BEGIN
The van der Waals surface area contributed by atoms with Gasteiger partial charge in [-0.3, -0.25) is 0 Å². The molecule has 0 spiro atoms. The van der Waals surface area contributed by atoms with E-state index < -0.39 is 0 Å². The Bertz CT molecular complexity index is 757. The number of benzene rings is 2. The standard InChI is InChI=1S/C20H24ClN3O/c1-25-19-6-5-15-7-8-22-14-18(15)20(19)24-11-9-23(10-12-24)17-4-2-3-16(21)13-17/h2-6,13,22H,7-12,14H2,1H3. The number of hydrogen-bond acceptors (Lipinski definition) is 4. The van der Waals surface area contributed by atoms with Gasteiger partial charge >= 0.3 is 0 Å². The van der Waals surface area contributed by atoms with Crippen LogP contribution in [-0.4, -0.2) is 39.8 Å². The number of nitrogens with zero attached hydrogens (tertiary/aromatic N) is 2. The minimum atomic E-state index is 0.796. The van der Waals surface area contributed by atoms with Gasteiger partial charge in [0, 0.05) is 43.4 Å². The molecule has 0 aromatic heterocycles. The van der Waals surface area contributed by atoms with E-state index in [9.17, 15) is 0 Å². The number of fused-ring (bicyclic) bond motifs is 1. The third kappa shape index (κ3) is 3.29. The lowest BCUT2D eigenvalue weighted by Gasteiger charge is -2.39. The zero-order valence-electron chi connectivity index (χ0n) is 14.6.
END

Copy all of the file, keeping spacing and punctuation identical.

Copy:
The van der Waals surface area contributed by atoms with Gasteiger partial charge in [-0.3, -0.25) is 0 Å². The molecule has 0 spiro atoms. The van der Waals surface area contributed by atoms with E-state index < -0.39 is 0 Å². The Bertz CT molecular complexity index is 757. The number of benzene rings is 2. The standard InChI is InChI=1S/C20H24ClN3O/c1-25-19-6-5-15-7-8-22-14-18(15)20(19)24-11-9-23(10-12-24)17-4-2-3-16(21)13-17/h2-6,13,22H,7-12,14H2,1H3. The number of hydrogen-bond acceptors (Lipinski definition) is 4. The van der Waals surface area contributed by atoms with Gasteiger partial charge >= 0.3 is 0 Å². The van der Waals surface area contributed by atoms with Crippen LogP contribution in [-0.4, -0.2) is 39.8 Å². The number of nitrogens with zero attached hydrogens (tertiary/aromatic N) is 2. The minimum atomic E-state index is 0.796. The van der Waals surface area contributed by atoms with Gasteiger partial charge in [0, 0.05) is 43.4 Å². The molecule has 0 aromatic heterocycles. The van der Waals surface area contributed by atoms with E-state index in [9.17, 15) is 0 Å². The number of fused-ring (bicyclic) bond motifs is 1. The third kappa shape index (κ3) is 3.29. The lowest BCUT2D eigenvalue weighted by Gasteiger charge is -2.39. The zero-order valence-electron chi connectivity index (χ0n) is 14.6.